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University Bulletin

Undergraduate Degree Programs

Mining Engineering

University Park, College of Earth and Mineral Sciences (MNG E)

PROFESSOR JEFFERY L. KOHLER, Undergraduate Program Chair

The undergraduate curriculum in mining engineering has been designed to enable students to apply the fundamentals necessary to achieve lifelong professional growth. Upon completion of the program, graduates will be able to pursue employment opportunities in both the private and public sectors as mining engineers, or will be able to pursue advanced education.

The courses are sequenced so that an appropriate blend of theory, applications, and project design is achieved. This enables the mining engineering student to appreciate and comprehend that a successful engineering design project requires a sound theoretical foundation, supported by experimentation and good engineering judgment. The program is designed such that the fundamentals of mathematics, earth, and engineering sciences are integrated into traditional mining engineering topics. Design projects, culminating in the capstone design project, are required throughout the curriculum. The proper execution of these projects requires an awareness of acceptable problem-formulation strategies, the testing of alternative design methodologies, feasibility studies, environmental impacts, and overall economic considerations.

Graduates of the program will be prepared to perform in the various steps of mineral extraction, including exploration, evaluation, development, recovery, and processing. The mining engineering faculty is committed to an interactive teaching and learning environment to ensure that the student plays an active role in the learning process. The general education opportunities are sufficiently broad and diverse in nature and scope to enable the student to tailor the educational experience to particular interests, backgrounds, and expected roles in society.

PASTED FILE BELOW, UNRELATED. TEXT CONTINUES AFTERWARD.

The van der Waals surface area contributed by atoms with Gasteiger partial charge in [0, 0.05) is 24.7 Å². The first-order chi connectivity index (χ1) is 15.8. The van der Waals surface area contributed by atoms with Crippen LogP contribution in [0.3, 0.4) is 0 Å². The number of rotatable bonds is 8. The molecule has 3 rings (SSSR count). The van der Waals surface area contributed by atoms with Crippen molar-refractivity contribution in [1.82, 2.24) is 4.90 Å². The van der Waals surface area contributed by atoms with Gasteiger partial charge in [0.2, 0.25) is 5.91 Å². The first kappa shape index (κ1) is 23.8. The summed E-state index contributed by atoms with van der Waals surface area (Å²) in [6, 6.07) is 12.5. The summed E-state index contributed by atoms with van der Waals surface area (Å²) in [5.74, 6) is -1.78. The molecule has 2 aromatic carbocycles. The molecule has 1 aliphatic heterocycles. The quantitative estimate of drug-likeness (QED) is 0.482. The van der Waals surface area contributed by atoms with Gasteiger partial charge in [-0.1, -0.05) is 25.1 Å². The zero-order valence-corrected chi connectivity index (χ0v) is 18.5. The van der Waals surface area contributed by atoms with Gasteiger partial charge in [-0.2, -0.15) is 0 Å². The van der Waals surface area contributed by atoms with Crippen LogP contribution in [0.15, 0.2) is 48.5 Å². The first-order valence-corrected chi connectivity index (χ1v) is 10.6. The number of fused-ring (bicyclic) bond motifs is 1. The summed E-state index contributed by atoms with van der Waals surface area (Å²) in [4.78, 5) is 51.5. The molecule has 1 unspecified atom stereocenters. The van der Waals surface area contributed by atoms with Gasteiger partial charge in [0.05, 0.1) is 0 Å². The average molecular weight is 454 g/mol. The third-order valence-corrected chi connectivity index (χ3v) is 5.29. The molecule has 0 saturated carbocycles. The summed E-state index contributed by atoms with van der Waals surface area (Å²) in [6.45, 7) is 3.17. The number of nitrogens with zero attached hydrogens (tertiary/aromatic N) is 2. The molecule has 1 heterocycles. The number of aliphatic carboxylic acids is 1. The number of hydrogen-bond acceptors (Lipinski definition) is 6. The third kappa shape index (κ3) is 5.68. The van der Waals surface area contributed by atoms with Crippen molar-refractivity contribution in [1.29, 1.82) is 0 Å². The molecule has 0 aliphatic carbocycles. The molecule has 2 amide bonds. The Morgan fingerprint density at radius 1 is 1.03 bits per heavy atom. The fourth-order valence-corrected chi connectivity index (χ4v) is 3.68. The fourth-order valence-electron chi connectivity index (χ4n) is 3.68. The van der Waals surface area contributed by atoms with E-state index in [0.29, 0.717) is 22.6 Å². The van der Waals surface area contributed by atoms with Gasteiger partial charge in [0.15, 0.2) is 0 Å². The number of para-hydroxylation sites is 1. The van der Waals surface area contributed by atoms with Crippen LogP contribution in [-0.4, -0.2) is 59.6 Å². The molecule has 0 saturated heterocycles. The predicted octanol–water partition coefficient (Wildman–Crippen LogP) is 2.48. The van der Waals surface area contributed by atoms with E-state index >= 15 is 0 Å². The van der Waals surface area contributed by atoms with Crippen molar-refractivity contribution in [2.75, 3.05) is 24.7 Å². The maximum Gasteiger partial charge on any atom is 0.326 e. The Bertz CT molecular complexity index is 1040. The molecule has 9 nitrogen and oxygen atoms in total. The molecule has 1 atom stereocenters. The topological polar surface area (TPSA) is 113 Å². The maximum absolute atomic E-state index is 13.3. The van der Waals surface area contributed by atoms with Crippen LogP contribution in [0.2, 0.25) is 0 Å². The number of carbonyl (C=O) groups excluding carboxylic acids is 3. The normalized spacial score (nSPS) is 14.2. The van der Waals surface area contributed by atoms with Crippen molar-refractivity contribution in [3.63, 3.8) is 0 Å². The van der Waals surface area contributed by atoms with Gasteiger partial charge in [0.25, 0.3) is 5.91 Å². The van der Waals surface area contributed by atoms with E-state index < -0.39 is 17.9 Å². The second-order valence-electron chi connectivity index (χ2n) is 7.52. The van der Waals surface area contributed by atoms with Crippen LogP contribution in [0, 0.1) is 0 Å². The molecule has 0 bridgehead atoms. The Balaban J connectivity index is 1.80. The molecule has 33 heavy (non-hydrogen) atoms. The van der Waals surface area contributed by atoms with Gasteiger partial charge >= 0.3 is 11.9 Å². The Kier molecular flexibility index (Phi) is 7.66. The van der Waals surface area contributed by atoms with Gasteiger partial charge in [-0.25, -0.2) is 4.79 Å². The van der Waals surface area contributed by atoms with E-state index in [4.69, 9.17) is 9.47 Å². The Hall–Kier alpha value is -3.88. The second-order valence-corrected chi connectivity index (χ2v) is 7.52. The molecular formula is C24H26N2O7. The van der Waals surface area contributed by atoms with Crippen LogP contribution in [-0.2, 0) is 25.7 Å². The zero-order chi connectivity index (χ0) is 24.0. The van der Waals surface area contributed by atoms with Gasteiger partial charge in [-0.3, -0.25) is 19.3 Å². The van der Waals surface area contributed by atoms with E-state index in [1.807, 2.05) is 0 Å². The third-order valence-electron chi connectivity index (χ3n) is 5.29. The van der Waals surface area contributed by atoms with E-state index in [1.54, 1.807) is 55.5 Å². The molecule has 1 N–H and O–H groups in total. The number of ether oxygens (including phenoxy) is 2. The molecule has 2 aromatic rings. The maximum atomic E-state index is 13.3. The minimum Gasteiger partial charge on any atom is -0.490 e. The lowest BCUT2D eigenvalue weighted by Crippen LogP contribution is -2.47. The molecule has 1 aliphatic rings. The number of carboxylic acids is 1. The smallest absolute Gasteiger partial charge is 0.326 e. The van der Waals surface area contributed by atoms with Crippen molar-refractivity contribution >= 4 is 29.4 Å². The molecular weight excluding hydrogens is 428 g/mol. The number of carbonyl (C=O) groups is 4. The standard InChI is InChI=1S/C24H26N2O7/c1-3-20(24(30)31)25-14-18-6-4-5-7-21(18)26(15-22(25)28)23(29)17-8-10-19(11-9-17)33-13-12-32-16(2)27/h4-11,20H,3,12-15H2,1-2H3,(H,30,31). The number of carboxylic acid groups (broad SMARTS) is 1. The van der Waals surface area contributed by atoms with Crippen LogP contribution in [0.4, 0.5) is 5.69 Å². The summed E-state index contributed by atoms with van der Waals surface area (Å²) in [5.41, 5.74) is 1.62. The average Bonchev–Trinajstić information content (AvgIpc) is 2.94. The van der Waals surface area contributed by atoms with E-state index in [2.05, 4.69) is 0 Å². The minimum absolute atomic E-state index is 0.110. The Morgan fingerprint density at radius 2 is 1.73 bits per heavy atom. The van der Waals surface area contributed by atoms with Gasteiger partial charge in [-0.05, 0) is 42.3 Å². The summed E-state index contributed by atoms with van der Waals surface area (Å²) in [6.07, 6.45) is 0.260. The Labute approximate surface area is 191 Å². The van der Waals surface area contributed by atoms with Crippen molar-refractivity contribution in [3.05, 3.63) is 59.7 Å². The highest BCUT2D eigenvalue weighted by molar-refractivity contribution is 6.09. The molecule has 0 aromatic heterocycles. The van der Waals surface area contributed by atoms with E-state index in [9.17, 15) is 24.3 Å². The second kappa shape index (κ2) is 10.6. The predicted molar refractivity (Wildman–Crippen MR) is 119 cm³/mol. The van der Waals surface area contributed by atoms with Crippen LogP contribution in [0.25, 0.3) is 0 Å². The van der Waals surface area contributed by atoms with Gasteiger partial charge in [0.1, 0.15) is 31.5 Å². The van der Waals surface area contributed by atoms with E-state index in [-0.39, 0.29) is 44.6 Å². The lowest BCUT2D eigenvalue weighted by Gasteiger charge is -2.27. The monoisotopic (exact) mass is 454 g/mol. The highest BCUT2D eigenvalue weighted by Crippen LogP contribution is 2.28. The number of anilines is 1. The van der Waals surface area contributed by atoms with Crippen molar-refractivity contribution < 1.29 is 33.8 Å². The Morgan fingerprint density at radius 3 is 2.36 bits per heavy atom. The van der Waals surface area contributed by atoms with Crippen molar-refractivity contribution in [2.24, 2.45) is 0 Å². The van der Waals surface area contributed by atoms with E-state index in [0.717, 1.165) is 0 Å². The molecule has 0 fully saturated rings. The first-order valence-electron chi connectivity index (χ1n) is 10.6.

The integration of knowledge and skills acquired during the course of study in the Mining Engineering program provides graduates with the following student outcomes:

  1. An ability to apply knowledge of mathematics, science, and engineering
  2. An ability to design and conduct experiments, as well as to analyze and interpret data
  3. An ability to design a system, component, or process to meet desired needs
  4. An ability to function on multi-disciplinary teams
  5. An ability to identify, formulate, and solve engineering problems
  6. An understanding of professional and ethical responsibility
  7. An ability to communicate effectively
  8. The broad education necessary to understand the impact of engineering solutions in a global and societal context
  9. A recognition of the need for and an ability to engage in life-long learning
  10. A knowledge of contemporary issues
  11. An ability to use the techniques, skills, and modern engineering tools necessary for engineering practice.


  1. Within three-to-five years after graduation, students are expected to be advancing in their career in the minerals industry and adapting to new situations and emerging problems, through the application of general engineering-science skills and the core technical problem-solving and design practices of the mining engineering profession, with an understanding of the need for lifelong learning.
  2. Within three-to-five years after graduation, students are expected to be communicating effectively.
  3. Within three-to-five years after graduation, students are expected to be functioning effectively as individuals or as members of teams.
  4. Within the first year after graduation, students are expected to demonstrate an understanding of the importance of mining to society, and for working in a contemporary society in which safety and health, responsibility to the environment, and ethical behavior are required, without exception.
  5. Within the first five years after graduation, students are expected to be preparing to attain licensure as a Professional Engineer.